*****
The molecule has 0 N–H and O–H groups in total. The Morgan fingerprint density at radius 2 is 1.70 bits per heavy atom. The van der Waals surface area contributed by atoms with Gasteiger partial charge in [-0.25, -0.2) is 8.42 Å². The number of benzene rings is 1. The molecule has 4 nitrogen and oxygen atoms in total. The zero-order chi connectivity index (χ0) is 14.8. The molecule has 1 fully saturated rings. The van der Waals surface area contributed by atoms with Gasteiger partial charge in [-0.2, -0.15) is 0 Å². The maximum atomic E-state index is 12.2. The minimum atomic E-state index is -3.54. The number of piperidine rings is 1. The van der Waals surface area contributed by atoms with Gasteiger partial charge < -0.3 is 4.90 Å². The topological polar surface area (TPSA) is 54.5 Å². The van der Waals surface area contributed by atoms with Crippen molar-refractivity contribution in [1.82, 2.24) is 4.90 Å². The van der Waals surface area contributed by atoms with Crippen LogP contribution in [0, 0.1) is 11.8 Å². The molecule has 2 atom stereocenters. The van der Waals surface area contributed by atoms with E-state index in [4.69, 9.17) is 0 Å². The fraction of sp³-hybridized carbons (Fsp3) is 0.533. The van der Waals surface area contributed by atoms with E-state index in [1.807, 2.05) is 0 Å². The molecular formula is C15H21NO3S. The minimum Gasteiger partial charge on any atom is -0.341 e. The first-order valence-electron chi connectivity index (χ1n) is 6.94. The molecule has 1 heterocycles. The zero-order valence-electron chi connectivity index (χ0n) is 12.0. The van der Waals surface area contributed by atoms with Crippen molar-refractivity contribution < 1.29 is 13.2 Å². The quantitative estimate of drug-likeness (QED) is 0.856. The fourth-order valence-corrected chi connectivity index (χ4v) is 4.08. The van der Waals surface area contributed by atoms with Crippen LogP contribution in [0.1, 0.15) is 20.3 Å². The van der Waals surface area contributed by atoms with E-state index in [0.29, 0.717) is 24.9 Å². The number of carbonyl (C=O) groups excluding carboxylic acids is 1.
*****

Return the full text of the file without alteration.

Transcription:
The molecule has 0 N–H and O–H groups in total. The Morgan fingerprint density at radius 2 is 1.70 bits per heavy atom. The van der Waals surface area contributed by atoms with Gasteiger partial charge in [-0.25, -0.2) is 8.42 Å². The number of benzene rings is 1. The molecule has 4 nitrogen and oxygen atoms in total. The zero-order chi connectivity index (χ0) is 14.8. The molecule has 1 fully saturated rings. The van der Waals surface area contributed by atoms with Gasteiger partial charge in [-0.2, -0.15) is 0 Å². The maximum atomic E-state index is 12.2. The minimum atomic E-state index is -3.54. The number of piperidine rings is 1. The van der Waals surface area contributed by atoms with Gasteiger partial charge < -0.3 is 4.90 Å². The topological polar surface area (TPSA) is 54.5 Å². The van der Waals surface area contributed by atoms with Crippen molar-refractivity contribution in [1.82, 2.24) is 4.90 Å². The van der Waals surface area contributed by atoms with Crippen LogP contribution in [0, 0.1) is 11.8 Å². The molecule has 2 atom stereocenters. The van der Waals surface area contributed by atoms with E-state index in [4.69, 9.17) is 0 Å². The fraction of sp³-hybridized carbons (Fsp3) is 0.533. The van der Waals surface area contributed by atoms with E-state index in [1.807, 2.05) is 0 Å². The molecular formula is C15H21NO3S. The minimum Gasteiger partial charge on any atom is -0.341 e. The first-order valence-electron chi connectivity index (χ1n) is 6.94. The molecule has 1 heterocycles. The zero-order valence-electron chi connectivity index (χ0n) is 12.0. The van der Waals surface area contributed by atoms with Crippen molar-refractivity contribution < 1.29 is 13.2 Å². The quantitative estimate of drug-likeness (QED) is 0.856. The fourth-order valence-corrected chi connectivity index (χ4v) is 4.08. The van der Waals surface area contributed by atoms with Crippen LogP contribution in [0.1, 0.15) is 20.3 Å². The van der Waals surface area contributed by atoms with E-state index in [0.29, 0.717) is 24.9 Å². The number of carbonyl (C=O) groups excluding carboxylic acids is 1.